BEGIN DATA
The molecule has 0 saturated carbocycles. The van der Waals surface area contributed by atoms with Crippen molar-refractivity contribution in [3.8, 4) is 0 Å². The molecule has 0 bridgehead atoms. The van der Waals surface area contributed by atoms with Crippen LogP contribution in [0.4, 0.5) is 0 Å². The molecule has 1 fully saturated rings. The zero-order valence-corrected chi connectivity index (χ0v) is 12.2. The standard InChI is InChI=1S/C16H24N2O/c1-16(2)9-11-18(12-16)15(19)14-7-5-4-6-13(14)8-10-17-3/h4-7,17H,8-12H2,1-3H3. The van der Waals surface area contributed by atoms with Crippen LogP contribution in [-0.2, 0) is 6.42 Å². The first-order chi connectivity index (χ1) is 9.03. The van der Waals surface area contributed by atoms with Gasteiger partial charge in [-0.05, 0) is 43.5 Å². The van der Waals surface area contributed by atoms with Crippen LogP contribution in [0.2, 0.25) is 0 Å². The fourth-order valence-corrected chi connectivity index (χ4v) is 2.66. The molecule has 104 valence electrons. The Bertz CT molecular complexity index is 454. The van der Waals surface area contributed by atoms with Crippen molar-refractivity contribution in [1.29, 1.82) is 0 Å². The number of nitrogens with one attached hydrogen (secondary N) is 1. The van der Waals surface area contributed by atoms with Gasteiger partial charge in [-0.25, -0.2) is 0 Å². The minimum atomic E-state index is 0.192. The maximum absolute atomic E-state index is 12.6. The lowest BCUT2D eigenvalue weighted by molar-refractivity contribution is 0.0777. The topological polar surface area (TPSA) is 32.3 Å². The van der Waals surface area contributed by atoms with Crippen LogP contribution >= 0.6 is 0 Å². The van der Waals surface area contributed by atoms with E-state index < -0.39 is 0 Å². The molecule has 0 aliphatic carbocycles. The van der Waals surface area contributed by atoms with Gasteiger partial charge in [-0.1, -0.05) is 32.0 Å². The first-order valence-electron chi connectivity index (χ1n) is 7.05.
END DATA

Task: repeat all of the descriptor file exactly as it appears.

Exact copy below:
The molecule has 0 saturated carbocycles. The van der Waals surface area contributed by atoms with Crippen molar-refractivity contribution in [3.8, 4) is 0 Å². The molecule has 0 bridgehead atoms. The van der Waals surface area contributed by atoms with Crippen LogP contribution in [0.4, 0.5) is 0 Å². The molecule has 1 fully saturated rings. The zero-order valence-corrected chi connectivity index (χ0v) is 12.2. The standard InChI is InChI=1S/C16H24N2O/c1-16(2)9-11-18(12-16)15(19)14-7-5-4-6-13(14)8-10-17-3/h4-7,17H,8-12H2,1-3H3. The van der Waals surface area contributed by atoms with Crippen LogP contribution in [-0.2, 0) is 6.42 Å². The first-order chi connectivity index (χ1) is 9.03. The van der Waals surface area contributed by atoms with Gasteiger partial charge in [-0.05, 0) is 43.5 Å². The van der Waals surface area contributed by atoms with Crippen LogP contribution in [0.2, 0.25) is 0 Å². The fourth-order valence-corrected chi connectivity index (χ4v) is 2.66. The molecule has 104 valence electrons. The Bertz CT molecular complexity index is 454. The van der Waals surface area contributed by atoms with Crippen molar-refractivity contribution in [1.29, 1.82) is 0 Å². The number of nitrogens with one attached hydrogen (secondary N) is 1. The van der Waals surface area contributed by atoms with Gasteiger partial charge in [-0.25, -0.2) is 0 Å². The minimum atomic E-state index is 0.192. The maximum absolute atomic E-state index is 12.6. The lowest BCUT2D eigenvalue weighted by molar-refractivity contribution is 0.0777. The topological polar surface area (TPSA) is 32.3 Å². The van der Waals surface area contributed by atoms with Crippen LogP contribution >= 0.6 is 0 Å². The van der Waals surface area contributed by atoms with E-state index < -0.39 is 0 Å². The molecule has 0 aliphatic carbocycles. The van der Waals surface area contributed by atoms with Gasteiger partial charge in [-0.1, -0.05) is 32.0 Å². The first-order valence-electron chi connectivity index (χ1n) is 7.05.